McDonald's is heeding the advice of its customers in the United Kingdom and phasing out plastic straws from its 1,300 restaurants in the country, presenting a daunting challenge to the enormous garbage island currently swelling in the Pacific.
McDonald’s U.K. CEO Paul Pomroy explained that customers prefer to ask for straws instead of receiving them with every drink order. The burger conglomerate will experiment with recyclable paper straws at some outposts starting in May.
"The reduction in use of plastics is a hugely important issue for business, for the sector, and for society...We've been on a journey over the past 10 years with recycling, from taking out foam and polystyrene to where we are now - with Big Mac 'clam' boxes that are made with recycled board," Pomroy told Sky News.
Ninety percent of UK residents visit a McDonald's in the average year, with the chain serving a clientele of 3.7 million customers daily, the report claims. Necessarily, there are lots of straws clogging garbage bins, providing a surplus of rubbish throughout the country when the straws aren't recycled. 8.5 billion plastic straws are used throughout the UK annually, and many aren't recycled.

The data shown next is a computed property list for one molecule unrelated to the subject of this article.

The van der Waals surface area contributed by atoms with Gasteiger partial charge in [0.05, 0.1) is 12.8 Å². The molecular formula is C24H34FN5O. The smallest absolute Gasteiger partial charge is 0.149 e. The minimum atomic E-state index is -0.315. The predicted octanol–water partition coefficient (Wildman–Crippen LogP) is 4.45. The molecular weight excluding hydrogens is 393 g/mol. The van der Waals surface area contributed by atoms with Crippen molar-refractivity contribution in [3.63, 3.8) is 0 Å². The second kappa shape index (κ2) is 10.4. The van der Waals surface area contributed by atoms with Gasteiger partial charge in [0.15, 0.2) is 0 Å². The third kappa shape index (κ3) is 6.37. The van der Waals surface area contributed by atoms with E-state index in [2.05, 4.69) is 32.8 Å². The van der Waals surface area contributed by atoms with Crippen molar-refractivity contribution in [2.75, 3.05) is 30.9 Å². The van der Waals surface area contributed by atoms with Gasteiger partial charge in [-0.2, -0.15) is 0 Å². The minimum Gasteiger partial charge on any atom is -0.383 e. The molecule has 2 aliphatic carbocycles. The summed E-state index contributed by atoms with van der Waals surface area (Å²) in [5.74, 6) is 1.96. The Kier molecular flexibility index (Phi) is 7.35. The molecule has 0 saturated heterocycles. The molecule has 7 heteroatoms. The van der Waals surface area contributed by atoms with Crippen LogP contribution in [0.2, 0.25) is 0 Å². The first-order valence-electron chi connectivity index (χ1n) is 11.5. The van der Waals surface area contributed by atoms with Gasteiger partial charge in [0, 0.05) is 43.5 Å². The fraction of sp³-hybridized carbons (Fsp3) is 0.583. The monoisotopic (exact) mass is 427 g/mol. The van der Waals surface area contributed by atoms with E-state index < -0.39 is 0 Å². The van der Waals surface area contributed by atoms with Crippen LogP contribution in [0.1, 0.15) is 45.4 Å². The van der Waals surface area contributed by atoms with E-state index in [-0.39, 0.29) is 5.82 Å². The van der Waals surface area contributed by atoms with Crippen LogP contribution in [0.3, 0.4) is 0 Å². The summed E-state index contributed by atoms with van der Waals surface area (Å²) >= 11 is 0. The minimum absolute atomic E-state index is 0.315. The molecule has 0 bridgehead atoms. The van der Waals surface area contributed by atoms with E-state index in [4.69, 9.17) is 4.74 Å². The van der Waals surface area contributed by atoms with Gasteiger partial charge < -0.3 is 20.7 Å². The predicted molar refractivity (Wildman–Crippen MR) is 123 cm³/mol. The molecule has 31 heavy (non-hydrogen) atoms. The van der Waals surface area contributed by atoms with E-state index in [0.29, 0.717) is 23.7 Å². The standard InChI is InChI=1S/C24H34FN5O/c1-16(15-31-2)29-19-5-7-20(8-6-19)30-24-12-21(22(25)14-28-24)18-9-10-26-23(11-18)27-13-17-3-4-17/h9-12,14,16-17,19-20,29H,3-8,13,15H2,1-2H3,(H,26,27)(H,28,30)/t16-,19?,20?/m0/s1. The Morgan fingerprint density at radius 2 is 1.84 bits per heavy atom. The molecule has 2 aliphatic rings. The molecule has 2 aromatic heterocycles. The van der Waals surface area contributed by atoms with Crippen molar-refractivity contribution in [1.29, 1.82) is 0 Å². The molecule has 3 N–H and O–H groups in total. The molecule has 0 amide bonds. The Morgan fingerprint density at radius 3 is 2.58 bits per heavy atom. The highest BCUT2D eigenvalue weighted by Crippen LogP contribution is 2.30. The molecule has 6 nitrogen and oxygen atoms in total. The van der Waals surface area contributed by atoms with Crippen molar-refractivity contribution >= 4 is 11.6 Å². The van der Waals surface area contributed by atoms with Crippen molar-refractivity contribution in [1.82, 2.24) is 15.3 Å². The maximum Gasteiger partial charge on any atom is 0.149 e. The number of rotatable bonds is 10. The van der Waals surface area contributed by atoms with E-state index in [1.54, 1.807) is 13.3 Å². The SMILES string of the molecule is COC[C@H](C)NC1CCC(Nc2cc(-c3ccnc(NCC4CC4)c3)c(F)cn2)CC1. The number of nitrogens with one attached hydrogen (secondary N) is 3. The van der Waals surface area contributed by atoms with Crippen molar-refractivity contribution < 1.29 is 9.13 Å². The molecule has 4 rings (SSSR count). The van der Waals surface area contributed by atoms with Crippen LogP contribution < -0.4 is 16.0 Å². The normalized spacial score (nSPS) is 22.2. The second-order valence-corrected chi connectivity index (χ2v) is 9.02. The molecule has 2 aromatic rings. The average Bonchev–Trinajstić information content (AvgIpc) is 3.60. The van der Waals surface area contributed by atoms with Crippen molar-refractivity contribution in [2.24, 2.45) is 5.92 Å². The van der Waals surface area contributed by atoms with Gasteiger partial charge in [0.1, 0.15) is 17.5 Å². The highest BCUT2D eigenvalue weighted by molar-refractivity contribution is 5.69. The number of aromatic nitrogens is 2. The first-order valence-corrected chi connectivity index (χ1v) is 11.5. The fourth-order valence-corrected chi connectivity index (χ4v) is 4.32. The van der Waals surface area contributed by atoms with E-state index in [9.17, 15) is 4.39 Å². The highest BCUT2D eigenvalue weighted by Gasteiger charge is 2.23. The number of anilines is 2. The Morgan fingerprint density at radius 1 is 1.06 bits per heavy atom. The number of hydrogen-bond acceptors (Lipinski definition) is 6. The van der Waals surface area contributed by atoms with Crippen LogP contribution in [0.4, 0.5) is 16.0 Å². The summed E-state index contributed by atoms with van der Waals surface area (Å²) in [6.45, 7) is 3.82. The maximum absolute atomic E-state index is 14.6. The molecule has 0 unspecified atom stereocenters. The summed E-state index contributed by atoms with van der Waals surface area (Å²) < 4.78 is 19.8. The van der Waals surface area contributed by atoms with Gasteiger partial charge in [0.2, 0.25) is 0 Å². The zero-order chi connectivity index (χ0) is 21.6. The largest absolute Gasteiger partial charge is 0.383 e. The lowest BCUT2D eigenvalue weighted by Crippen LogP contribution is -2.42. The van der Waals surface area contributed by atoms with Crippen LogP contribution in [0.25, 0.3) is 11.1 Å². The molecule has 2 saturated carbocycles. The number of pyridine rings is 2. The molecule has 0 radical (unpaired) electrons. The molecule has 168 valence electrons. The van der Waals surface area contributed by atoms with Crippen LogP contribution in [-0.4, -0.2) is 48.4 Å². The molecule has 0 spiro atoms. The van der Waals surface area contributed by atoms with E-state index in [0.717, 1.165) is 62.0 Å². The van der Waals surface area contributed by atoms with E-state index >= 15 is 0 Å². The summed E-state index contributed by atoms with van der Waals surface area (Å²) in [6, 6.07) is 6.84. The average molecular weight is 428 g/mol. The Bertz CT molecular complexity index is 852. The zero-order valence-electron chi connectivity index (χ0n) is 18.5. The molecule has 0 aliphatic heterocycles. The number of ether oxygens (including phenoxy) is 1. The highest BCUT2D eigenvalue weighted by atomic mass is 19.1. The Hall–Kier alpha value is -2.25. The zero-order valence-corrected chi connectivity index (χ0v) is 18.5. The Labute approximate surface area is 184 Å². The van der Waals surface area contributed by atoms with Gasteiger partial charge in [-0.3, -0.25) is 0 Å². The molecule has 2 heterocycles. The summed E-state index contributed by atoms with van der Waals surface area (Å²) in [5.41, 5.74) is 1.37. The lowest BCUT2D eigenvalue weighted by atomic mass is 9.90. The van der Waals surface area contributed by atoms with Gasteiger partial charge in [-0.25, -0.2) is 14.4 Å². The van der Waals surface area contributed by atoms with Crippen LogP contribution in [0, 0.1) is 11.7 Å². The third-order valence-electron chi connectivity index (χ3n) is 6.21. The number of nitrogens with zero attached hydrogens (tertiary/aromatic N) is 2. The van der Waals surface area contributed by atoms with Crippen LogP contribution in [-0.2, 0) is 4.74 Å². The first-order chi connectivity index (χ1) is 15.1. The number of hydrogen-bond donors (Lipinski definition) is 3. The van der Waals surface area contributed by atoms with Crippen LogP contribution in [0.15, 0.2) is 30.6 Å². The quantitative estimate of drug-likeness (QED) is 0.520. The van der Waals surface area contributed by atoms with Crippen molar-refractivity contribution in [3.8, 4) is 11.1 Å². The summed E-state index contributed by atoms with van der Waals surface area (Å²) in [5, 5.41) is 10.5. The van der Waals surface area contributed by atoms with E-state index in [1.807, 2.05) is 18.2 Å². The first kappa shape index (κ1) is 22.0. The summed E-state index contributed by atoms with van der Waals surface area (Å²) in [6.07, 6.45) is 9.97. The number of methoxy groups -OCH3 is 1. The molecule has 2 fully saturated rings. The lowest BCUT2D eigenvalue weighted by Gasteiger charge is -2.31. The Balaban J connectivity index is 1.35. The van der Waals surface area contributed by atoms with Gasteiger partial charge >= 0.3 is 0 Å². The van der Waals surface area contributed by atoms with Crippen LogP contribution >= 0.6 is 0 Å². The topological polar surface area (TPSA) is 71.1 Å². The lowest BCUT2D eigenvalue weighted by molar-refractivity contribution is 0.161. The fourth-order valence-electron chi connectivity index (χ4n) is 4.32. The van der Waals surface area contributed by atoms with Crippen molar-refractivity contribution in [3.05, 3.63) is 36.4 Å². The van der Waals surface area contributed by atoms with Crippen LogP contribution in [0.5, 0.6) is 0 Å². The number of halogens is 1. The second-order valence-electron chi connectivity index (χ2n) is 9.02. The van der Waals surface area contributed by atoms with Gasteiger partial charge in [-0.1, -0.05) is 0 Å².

When the new McDonald's scheme begins, plastic straws will be kept behind the counter at some UK outposts, and patrons will have to ask for one, much like they do for burgers, fries, and figurines of weird, purple mascots.
McDonald's is following the lead of other prominent eateries in the UK, including Pizza Express and Wetherspoon, a ubiquitous pub chain, in eschewing plastic straws. The trend has gained traction internationally, with California residents voting to ban the use of plastic bags in supermarkets in 2016, with a similar legislative item currently making its way through the state government that could potentially ban sit-down restaurants from providing plastic straws unless customers ask for one. According to National Geographic, Kenya, China, Bangladesh, Rwanda, and Macedonia have also banned plastic bags.
There's currently no word on the experiment having an effect at McDonald's across the pond, although according to Pomroy's statements, recycling and sustainability seem to be of great importance to McDonald's strategy going forward. Floating garbage islands be damned.